Each individual person has a heritage that dates back to when man was at it’s early stages in this world, around 160,000 years ago. The way that we ate then and the nutritional value of the foods were severely different from what is on our plate today. Nutritional value aside, can our bodies gain nutrients from the things we eat now? Or is it doing more harm to us than good? Scientists have announced that the world’s oldest grain silos are in Dhra, in what we now to be the country of Jordan. These sites date back 11,000 years ago and contains remnants of barley and an early type of wheat. However, the ancient Celtic Britons found it controversial to sow grain and instead stated to “live on milk and flesh.”
In any case it is said to take seven generations to adapt enough to a local environment to reap the full nutritional benefit of the environmental surroundings. So why is this important to know? Well, with my ancestors dominantly being from the Scottish, Irish and British Islands, my genetics may insist that an antibiotic-free, grass fed red meat-based protein diet is more sustainable for my body than eating wheat and grain. This comes from genetic preconditioning. Over time, my ancestors have passed down genetic information telling me that my body has more of a chance to absorb the nutrients it already understands at a genetic level.
So how does this information benefit you? Well, if your ancestors are from Western Asia or Eastern Africa, your genetics are likely to be preconditioned to absorbing nutrition from grains and wheat. However, like me, if not taking your diet into careful consideration when eating grain with the absence of your own genetic understanding, problems like Thyroid issues, Leaky Gut Syndrome, or Celiac disease can start to run it’s course in the body. Mind you, food from the grocery store produce section is nothing like it was 100 years ago due to low soil nutrient levels and the ethics of most agricultural communities today, and don’t even get me started on what’s in a bag of Doritos! But the point is, if you take just a little bit of time and learn about your more recent ancestry, (meaning don’t go overboard finding your nomadic hunter/gatherer ancestors from 11,000 B.C.) you can have a good grasp on what your body can really absorb, and what is ineffective for the optimal sustainability of your body.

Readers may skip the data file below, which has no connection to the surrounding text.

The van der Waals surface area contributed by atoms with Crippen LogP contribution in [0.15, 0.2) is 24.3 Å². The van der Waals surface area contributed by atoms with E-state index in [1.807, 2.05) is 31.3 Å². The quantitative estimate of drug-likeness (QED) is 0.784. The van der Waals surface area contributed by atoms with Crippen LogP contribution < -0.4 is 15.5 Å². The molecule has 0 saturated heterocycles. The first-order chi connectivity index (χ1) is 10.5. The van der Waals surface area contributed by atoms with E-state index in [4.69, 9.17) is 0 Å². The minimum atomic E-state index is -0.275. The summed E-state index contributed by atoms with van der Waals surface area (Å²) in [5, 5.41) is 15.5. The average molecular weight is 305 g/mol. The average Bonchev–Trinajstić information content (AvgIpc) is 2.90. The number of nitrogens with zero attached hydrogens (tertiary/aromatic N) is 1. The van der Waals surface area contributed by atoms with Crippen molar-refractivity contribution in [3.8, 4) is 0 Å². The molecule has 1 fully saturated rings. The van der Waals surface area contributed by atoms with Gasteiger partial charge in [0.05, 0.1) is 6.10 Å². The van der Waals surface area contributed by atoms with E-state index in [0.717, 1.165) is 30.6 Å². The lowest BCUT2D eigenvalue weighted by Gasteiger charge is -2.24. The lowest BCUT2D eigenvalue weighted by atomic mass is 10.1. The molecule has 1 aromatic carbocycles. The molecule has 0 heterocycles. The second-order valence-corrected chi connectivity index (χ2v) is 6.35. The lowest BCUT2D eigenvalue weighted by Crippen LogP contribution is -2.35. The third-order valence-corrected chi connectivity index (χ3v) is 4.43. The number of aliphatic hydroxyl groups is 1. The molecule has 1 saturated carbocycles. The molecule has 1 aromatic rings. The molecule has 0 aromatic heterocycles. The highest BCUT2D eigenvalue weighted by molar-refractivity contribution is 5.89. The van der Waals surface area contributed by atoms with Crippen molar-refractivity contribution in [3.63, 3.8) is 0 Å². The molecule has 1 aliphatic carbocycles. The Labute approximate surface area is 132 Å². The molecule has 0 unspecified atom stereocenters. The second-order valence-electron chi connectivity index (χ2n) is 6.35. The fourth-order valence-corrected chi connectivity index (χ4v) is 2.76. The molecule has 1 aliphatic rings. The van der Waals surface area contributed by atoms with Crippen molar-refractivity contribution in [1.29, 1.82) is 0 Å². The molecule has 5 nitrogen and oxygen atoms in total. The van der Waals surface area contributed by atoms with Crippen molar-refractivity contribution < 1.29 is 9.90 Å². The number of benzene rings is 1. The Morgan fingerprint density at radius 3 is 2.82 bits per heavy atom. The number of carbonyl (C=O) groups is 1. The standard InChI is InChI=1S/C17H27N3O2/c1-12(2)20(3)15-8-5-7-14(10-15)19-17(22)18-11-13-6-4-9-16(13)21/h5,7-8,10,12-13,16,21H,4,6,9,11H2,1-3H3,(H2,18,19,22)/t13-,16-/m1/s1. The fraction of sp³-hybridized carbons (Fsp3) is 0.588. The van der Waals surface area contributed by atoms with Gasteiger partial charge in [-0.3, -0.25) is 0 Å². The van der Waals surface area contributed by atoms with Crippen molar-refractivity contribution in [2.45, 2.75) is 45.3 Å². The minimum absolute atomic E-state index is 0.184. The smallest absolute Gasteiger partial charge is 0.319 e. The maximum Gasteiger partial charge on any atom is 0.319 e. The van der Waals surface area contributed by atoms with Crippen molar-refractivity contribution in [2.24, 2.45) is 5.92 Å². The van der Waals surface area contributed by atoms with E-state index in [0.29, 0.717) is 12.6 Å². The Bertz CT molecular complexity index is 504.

A great source for finding these would be services like 23 and Me (Click Below) and DNAFit genetics testing, or even a site like ancestry.com could help you find what you’re looking for. Even if you don’t use the information for health purposes, it is still amazing to go back in time and find out certain quirks you might still carry from the people that brought you here.
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Written by Nick Stonestreet